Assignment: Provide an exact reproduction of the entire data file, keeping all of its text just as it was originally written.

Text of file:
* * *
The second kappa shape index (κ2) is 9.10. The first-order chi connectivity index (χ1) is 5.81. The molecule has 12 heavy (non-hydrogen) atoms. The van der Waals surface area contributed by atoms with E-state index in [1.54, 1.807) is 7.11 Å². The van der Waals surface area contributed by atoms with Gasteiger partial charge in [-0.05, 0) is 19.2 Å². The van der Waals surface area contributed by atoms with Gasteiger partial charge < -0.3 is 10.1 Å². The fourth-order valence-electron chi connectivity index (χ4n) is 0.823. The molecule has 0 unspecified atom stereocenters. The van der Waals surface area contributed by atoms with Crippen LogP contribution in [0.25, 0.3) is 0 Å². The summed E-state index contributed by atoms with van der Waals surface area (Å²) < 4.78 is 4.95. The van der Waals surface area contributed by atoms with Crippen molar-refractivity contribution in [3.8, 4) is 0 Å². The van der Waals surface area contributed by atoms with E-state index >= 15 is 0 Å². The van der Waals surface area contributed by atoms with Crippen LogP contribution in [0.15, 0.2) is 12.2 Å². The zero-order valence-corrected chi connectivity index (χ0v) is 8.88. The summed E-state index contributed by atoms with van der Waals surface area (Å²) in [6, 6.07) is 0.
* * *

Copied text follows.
The second kappa shape index (κ2) is 9.10. The first-order chi connectivity index (χ1) is 5.81. The molecule has 12 heavy (non-hydrogen) atoms. The van der Waals surface area contributed by atoms with E-state index in [1.54, 1.807) is 7.11 Å². The van der Waals surface area contributed by atoms with Gasteiger partial charge in [-0.05, 0) is 19.2 Å². The van der Waals surface area contributed by atoms with Gasteiger partial charge < -0.3 is 10.1 Å². The fourth-order valence-electron chi connectivity index (χ4n) is 0.823. The molecule has 0 unspecified atom stereocenters. The van der Waals surface area contributed by atoms with Crippen LogP contribution in [0.25, 0.3) is 0 Å². The summed E-state index contributed by atoms with van der Waals surface area (Å²) < 4.78 is 4.95. The van der Waals surface area contributed by atoms with Crippen molar-refractivity contribution in [3.8, 4) is 0 Å². The van der Waals surface area contributed by atoms with E-state index >= 15 is 0 Å². The van der Waals surface area contributed by atoms with Crippen LogP contribution in [0.15, 0.2) is 12.2 Å². The zero-order valence-corrected chi connectivity index (χ0v) is 8.88. The summed E-state index contributed by atoms with van der Waals surface area (Å²) in [6, 6.07) is 0.